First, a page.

E-mail: moghaddam4@yahoo.com; miri4@zaums.ac.ir

species, P. vivax has been responsible for 80% to 90% of malaria cases in Iran. This disease is endemic in Sistan & Balouchistan province in southeastern Iran, shares the boarder with Afghanistan and Pakistani.

Innate resistance to malaria infections in humans is conferred by various blood group polymorphisms such as hemoglobinopathies (including thalassemias, HbS, HbC and HbE), erythrocyte polymorphisms and immunogenetic variants[5-7]. The Duffy protein has been identified as a scavenger on the red blood cell (RBC) surface eliminating excesses of circulating toxic chemokines, named Duffy Antigen Receptor for Chemokines (DARC)[8]. The Duffy blood group is locus located on the long arm of chromosome 1q21-22[9] and characterized by three main alleles: FYA, FYB and FYO. The FYA and FYB are co-dominant alleles which differ by a missense mutation in the major cDNA transcript (G125A>Gly42Asp)[10]. The corresponding anti-Fya and anti-Fyb antibodies define four different

phenotypes; FY (a+b+), FY (a+b-), FY (a-b+) and FY (a-b-). The first three phenotype are common in European and Asian populations and the last phenotype is the predominant among Black population in many African ethnic groups and their descendants causes no obvious ill effect, and confers natural resistance against P. vivax infection[9-i2]. In Fy(a-b-) phenotype, there is a-33 T^C point mutation on the FYO gene promoter, which abolishes the erythroid gene expression by disruption the GATA transcription factor binding site and results in which silences the gene encoding the Duffy system antigens in the RBCs[13; 14]. Distribution of Duffy blood groups polymorphisms are important in areas where P. vivax predominates, because this molecule on the surface of RBCs acts as a receptor for the human malaria P. vivax[i5]. Therefore, genotyping methods are required to assess the potential impact of these quantitative differences in erythrocyte FY antigen expression on P. vivax susceptibility. Little is known on the frequency of erythroid polymorphisms that confer either partial or complete resistance against malaria in Balouch population that is the large ethnic group population is in the south of Sistan & Balouchistan province. Here we compared the distribution of Duffy blood group genotypes in Balouch population infected with P. vivax and those non-infected individuals as a control group.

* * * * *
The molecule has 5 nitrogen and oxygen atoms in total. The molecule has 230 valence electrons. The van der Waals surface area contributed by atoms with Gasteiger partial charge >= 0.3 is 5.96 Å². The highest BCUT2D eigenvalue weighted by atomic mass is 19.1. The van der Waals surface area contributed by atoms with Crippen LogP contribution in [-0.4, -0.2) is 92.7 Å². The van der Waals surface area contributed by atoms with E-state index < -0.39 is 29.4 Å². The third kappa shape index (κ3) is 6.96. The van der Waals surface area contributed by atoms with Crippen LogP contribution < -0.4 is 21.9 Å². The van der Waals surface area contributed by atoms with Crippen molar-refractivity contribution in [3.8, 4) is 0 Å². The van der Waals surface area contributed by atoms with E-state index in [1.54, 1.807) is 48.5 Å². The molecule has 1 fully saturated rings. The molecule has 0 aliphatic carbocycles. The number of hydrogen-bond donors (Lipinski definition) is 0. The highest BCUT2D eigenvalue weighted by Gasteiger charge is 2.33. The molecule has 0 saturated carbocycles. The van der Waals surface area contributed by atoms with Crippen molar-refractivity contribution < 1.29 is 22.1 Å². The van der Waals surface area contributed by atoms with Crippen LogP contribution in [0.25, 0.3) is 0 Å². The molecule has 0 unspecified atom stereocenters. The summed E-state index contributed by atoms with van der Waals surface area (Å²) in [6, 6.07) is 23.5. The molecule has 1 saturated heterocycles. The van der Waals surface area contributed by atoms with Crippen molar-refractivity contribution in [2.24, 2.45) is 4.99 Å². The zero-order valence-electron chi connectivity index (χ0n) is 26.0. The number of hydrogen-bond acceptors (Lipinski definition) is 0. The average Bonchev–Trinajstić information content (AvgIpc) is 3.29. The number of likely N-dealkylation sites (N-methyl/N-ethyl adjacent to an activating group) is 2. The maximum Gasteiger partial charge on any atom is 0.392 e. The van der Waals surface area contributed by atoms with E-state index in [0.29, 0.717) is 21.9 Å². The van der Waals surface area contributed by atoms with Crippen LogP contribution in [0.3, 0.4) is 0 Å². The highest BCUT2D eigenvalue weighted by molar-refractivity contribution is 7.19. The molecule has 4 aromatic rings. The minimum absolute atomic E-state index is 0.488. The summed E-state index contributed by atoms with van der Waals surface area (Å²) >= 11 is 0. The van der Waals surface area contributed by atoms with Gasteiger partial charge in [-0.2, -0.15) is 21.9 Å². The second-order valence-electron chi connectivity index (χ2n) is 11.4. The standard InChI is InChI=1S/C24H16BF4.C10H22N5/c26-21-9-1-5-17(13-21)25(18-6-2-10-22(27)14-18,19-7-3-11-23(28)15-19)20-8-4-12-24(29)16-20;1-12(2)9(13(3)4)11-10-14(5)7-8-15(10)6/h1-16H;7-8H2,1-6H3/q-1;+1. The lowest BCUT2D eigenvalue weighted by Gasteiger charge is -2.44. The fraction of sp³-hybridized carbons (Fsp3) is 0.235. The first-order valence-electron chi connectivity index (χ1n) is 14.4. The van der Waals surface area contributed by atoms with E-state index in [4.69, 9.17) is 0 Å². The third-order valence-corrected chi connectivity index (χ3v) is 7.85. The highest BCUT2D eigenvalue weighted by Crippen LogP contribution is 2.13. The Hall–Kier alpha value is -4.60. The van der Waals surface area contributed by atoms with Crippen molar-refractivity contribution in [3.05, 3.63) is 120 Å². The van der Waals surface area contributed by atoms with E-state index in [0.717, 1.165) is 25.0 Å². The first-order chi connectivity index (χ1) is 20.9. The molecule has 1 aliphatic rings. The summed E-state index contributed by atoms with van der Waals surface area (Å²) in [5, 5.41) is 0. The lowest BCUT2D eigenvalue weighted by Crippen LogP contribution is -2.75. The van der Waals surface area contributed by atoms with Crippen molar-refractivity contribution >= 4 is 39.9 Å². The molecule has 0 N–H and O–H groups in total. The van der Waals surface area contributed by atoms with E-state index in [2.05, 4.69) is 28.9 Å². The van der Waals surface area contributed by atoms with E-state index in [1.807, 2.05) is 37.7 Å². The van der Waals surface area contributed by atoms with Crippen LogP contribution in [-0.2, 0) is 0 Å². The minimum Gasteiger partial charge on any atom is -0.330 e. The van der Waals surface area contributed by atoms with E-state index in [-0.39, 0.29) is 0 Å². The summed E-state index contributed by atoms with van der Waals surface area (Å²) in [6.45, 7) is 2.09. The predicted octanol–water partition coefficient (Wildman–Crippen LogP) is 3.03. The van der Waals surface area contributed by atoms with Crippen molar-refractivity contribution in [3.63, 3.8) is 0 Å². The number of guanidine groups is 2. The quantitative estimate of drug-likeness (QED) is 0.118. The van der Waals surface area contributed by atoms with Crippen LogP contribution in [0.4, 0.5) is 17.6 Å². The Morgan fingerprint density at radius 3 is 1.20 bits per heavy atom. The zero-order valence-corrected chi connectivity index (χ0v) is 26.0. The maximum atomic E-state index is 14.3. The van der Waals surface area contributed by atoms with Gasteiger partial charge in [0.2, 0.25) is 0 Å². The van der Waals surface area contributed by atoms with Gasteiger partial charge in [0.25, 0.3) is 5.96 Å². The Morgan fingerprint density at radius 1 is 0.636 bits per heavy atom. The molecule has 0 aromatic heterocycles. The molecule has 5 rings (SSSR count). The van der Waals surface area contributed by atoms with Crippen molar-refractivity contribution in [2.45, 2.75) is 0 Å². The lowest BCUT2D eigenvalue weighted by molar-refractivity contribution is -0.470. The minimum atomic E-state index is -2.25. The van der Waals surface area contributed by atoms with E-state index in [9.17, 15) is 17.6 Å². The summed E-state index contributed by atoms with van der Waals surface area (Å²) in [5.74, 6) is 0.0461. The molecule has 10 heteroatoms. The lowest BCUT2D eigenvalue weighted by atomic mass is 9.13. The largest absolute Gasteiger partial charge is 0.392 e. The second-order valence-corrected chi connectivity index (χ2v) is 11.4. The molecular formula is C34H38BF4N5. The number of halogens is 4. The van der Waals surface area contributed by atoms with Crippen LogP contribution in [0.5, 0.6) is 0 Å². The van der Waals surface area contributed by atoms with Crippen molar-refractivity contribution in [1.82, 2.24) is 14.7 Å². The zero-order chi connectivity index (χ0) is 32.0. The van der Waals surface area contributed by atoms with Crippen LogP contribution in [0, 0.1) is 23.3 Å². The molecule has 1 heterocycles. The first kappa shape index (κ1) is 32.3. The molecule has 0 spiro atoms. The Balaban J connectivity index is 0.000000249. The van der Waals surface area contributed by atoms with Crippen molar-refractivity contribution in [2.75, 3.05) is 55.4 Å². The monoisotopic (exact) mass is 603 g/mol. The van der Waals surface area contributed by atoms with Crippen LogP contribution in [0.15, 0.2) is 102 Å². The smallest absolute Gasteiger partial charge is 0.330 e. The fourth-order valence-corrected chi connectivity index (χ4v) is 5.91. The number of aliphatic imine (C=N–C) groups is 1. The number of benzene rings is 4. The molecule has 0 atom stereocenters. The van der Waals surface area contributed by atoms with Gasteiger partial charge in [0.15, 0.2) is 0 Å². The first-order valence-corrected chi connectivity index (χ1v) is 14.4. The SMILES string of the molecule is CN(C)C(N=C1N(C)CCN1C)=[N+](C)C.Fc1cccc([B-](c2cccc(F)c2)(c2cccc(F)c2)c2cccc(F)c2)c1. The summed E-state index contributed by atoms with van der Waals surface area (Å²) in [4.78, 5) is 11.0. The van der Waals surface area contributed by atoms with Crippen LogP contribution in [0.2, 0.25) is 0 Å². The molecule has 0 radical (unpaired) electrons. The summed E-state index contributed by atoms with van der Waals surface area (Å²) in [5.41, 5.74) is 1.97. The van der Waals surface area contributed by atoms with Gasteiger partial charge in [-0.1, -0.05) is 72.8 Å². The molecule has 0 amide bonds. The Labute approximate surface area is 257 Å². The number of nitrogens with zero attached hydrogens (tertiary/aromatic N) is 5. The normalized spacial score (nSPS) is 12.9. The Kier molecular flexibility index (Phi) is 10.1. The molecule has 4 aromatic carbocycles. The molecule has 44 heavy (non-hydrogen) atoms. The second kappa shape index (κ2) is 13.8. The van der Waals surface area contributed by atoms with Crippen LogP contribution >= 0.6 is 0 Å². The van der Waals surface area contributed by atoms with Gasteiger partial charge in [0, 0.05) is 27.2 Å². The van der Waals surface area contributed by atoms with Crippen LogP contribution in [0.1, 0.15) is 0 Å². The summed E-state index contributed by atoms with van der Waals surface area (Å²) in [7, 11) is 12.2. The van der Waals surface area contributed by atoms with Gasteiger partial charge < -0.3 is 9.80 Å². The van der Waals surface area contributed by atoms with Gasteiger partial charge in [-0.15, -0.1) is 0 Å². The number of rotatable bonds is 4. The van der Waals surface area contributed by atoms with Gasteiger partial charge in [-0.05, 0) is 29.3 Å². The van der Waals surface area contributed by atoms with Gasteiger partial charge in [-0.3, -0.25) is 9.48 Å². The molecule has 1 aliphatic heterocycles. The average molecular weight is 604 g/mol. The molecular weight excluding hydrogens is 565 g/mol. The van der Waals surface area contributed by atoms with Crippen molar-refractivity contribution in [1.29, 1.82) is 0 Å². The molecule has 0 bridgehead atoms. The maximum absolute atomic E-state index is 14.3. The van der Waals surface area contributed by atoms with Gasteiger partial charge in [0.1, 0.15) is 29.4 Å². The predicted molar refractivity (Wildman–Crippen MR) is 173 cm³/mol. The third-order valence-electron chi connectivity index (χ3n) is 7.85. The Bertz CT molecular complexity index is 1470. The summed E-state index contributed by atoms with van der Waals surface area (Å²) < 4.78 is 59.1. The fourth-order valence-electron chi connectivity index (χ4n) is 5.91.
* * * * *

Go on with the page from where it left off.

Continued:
2. Material and methods

2.1. General material

This case-control study took place in Iranshahr (27°, 12' 09'' N; 60°, 41' 05'' E ) and Chabahar (25°, 17'31'' N; 60°, 38'35'' E ) cities in south-east of Iran from May 2009 to August 2012. Balouch ethnic group make up the largest population of those cities[6] and all selected case and control individuals were Balouch from independent families born in this area. In patients (n=160), the P. vivax malaria was confirmed through thick blood film microscopically and they received anti-malarial treatment. The control group (n=160) was matched to the patients in respect to age, gender, ethnicity, place of birth. All control individuals had no malaria sign and symptoms at the initial interview and they

had never reported suffering from a malaria attack and also had negative results for thick blood film.

2.2. Methods

2.2.1. Peripheral blood samples collection

The protocol for this study was approved by ethical committee of Zahedan University of Medical Sciences and blood samples were collected in EDTA-contained tubes from all participants, after informed consent.

2.2.2. Phenotype determination

The FY phenotypes were determined within 24 hours of blood collection using indirect anti-globulin technique. Commercial Duffy antisera anti-Fya and Fyb (CE-Immunodiagnostika GmbH, Eschelbronn Germany) and anti-human globin were used according to manufacture's instruction. A positive and a negative control were performed in a parallel experiment, which obtained from the Iranian Blood Transfusion Organization.

2.2.3. Genotype determination